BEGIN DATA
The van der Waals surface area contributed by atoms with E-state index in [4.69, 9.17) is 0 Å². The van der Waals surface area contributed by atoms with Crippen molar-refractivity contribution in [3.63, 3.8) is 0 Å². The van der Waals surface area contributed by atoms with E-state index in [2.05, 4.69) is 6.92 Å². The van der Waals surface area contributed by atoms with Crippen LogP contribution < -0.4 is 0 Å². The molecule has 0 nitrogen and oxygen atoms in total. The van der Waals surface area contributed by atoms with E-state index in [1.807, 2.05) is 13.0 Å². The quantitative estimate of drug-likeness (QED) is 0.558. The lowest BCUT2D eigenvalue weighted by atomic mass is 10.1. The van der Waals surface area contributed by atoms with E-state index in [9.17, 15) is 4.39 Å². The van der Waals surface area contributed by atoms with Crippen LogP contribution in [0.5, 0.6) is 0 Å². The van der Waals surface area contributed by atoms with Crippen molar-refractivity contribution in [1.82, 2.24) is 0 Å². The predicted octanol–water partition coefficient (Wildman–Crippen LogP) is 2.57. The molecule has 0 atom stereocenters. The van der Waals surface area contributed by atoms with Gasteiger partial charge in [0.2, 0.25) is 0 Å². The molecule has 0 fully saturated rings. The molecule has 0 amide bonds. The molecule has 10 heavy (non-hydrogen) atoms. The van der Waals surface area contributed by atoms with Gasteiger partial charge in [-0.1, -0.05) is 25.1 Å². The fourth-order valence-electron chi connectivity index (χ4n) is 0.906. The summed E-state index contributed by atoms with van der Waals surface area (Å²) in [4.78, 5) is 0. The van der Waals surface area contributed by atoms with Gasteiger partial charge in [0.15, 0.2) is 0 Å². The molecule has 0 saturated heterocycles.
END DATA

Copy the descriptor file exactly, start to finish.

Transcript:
The van der Waals surface area contributed by atoms with E-state index in [4.69, 9.17) is 0 Å². The van der Waals surface area contributed by atoms with Crippen molar-refractivity contribution in [3.63, 3.8) is 0 Å². The van der Waals surface area contributed by atoms with E-state index in [2.05, 4.69) is 6.92 Å². The van der Waals surface area contributed by atoms with Crippen LogP contribution < -0.4 is 0 Å². The molecule has 0 nitrogen and oxygen atoms in total. The van der Waals surface area contributed by atoms with E-state index in [1.807, 2.05) is 13.0 Å². The quantitative estimate of drug-likeness (QED) is 0.558. The lowest BCUT2D eigenvalue weighted by atomic mass is 10.1. The van der Waals surface area contributed by atoms with E-state index in [9.17, 15) is 4.39 Å². The van der Waals surface area contributed by atoms with Crippen LogP contribution in [0.5, 0.6) is 0 Å². The van der Waals surface area contributed by atoms with Crippen molar-refractivity contribution in [1.82, 2.24) is 0 Å². The predicted octanol–water partition coefficient (Wildman–Crippen LogP) is 2.57. The molecule has 0 atom stereocenters. The van der Waals surface area contributed by atoms with Gasteiger partial charge in [0.2, 0.25) is 0 Å². The molecule has 0 fully saturated rings. The molecule has 0 amide bonds. The molecule has 10 heavy (non-hydrogen) atoms. The van der Waals surface area contributed by atoms with Gasteiger partial charge in [-0.1, -0.05) is 25.1 Å². The fourth-order valence-electron chi connectivity index (χ4n) is 0.906. The summed E-state index contributed by atoms with van der Waals surface area (Å²) in [4.78, 5) is 0. The van der Waals surface area contributed by atoms with Gasteiger partial charge in [0.15, 0.2) is 0 Å². The molecule has 0 saturated heterocycles.